Quote:
    Originally Posted by Prometheus View Comment
    I'm with you on that, I've meet some great people and I look forward to meeting more and having drinks, sharing stories and all that good stuff!
    Now you are talking. Guess I got a little carried away. Life is too short not to have some fun with it. Peac eWave! Chris.
    permalink
    Posted 11-27-2012 at 06:09 AM by NinjaBoy70 NinjaBoy70 is offline
  6. Old Comment
    SX/4's Avatar
    Ive met some great people riding and been places I'd probably never have.

    Awesome times for sure!
    permalink
    Posted 12-11-2012 at 06:59 PM by SX/4 SX/4 is offline
  7. Old Comment
    redridinghood's Avatar
    http://ireport.cnn.com/docs/DOC-376134

    Wrote this years ago. Still sums it up :-)
    permalink
    Posted 01-29-2013 at 01:39 AM by redridinghood redridinghood is offline
  8. Old Comment
    NinjaBoy70's Avatar
    I Feel the same way! 5 *'s...
    People often ask me why I ride a motorcycle instead of driving a car. After a few years of riding, I think I finally have an answer:

    The feeling of flying is addictive; it brings solace. The road is always a downhill run even when you're climbing a mountain. The road pulls you and when you finally hit that corner just right, it sucks you through, pinning you to the seat of your motorcycle, then throws you out of the corner, ready to do it again and again.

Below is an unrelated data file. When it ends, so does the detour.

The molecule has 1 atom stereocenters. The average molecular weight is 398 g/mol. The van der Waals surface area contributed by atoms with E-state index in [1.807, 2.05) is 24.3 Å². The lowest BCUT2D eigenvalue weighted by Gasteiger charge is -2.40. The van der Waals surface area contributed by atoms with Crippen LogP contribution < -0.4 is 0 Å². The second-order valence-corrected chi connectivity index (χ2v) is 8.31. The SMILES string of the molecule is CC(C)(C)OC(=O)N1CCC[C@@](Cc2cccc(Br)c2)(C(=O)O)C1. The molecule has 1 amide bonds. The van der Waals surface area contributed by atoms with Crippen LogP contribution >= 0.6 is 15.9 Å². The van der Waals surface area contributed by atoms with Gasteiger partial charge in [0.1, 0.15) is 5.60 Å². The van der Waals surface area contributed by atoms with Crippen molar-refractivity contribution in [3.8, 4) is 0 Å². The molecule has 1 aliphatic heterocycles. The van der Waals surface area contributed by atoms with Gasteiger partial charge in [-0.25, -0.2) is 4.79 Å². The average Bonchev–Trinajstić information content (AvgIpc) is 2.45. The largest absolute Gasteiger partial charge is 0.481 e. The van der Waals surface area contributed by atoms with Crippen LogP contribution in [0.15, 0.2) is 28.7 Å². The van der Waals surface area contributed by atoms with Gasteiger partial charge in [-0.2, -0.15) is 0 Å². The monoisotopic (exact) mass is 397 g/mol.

The bike goes where you look; it’s a part of you, attached. To corner, you don’t ever look where you're going, you look to where you want to be and the bike takes you there. You look, then move with the bike, dropping an elbow, shifting your weight subtly on the seat, leaning forward just a little, letting off the throttle before the corner and rolling on it halfway through to emerge exultant on the other side. Your bike is a friend, partner, an extension of yourself, not just a vehicle that you ride.